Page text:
Olga Brava

Olga Brava has transformed the Project Space into a midnight-blue jewel box of a gallery with a stunning selection of her tabletop sculptures and hanging spheres. Her works, all from the last year, are a magical amalgam of the organic and the fanciful, with surfaces that range from rough-hewn to deliciously lustrous.

You will be probably see the influence of desert plant life on her imagery—she’s been in Taos since transplanting from Boston four years ago. But her vocabulary also recalls Modernist masters like Brancusi and Paul Klee.

Felled: Artist Unknown

The Project Space at the Wright features “Felled: Artist Unknown,” inspired by the discovery of a dead Douglas fir in the woods near Pecos, NM. The tree was more than 100 feet tall and four feet in diameter and had been toppled by a chainsaw and left up on the felling hinge and lower limbs so that it skims the steep terrain, leaving space between tree and earth. The limbs on the upper surface were removed and stairs carved in with removed chunks left fallen along the hill.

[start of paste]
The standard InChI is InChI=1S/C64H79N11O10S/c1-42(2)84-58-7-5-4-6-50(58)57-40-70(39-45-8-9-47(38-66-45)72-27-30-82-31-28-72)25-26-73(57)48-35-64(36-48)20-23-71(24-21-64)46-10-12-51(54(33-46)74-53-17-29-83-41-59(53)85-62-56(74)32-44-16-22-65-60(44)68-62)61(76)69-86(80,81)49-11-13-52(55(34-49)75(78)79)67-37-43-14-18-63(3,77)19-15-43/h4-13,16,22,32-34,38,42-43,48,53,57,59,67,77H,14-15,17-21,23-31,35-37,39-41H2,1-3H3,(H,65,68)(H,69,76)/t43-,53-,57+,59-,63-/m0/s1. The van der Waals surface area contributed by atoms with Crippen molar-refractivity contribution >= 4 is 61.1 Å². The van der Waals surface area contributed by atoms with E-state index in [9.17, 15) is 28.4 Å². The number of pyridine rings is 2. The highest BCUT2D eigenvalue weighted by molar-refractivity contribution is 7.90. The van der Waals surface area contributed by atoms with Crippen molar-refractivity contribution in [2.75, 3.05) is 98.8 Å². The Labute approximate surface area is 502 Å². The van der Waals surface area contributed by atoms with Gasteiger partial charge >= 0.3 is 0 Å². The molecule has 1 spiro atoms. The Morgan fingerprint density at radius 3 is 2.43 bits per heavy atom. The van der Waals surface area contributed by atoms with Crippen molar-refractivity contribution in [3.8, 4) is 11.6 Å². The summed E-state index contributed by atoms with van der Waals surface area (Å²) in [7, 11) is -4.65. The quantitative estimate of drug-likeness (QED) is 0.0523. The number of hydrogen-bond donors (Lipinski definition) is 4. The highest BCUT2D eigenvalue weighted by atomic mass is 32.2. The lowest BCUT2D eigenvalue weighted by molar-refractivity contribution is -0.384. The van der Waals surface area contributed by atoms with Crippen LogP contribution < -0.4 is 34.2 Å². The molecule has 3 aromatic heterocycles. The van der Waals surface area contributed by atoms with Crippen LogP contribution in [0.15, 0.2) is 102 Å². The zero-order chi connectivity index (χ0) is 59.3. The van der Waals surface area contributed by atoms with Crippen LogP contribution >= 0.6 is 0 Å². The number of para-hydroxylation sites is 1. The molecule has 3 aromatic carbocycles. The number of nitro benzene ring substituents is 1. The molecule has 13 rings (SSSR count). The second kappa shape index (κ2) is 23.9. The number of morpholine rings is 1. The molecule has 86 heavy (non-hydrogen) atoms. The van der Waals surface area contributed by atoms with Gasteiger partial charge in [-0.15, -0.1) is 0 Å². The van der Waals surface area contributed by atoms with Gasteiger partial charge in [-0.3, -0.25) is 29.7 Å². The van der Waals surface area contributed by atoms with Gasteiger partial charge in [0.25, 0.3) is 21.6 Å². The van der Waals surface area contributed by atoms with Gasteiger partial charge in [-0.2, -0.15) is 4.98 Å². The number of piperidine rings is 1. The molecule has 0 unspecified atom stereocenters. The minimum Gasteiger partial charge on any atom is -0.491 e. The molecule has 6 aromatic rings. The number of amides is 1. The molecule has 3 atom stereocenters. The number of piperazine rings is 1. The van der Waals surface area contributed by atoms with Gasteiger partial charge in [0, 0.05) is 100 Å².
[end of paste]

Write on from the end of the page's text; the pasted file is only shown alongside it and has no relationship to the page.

“The work pleasingly juxtaposes a strong architectural form with the complexity of untouched nature,” notes curator Hannah Hughes. “The stairs allow one to slightly hover above the wilds, to traverse and view them with ease from a paradigmatic human perspective, achieved by power of abstraction. They are a material inquiry into the roots of transcendence, literally ‘climbing beyond.’”

The Project Space offers an installation in three different mediums as tribute to this anonymous gift of land art—a video projection, a sculptural arrangement from cut wood remnants and a US Geological Survey topo map with the site location marked.

As a Way of Starting Again: Ira Wright’s Notebooks

This installation of 80-plus drawings from Wright’s notebooks offers a privileged candid view into a theatre of the mind revealing itself with wit and sensitivity. “The nervous system flows into a vast repertoire of marks in which projects are outlined, feelings purged, obsessions limned, and trivia jotted down,” says Project Space curator Hannah Hughes. “Mastery of academic life drawing, commercial-art techniques, and art history underlies even an apparent scribble. However, the notebooks are not intended as grand statements for bright lights and strange eyes. Instead they appear as an un-ending search, maybe unresolved or inscrutable, but questing, always questing.”

Also on hand are the artist’s self-published literary works, which include novels, memoirs, and an opera, all presented in casual notebook form.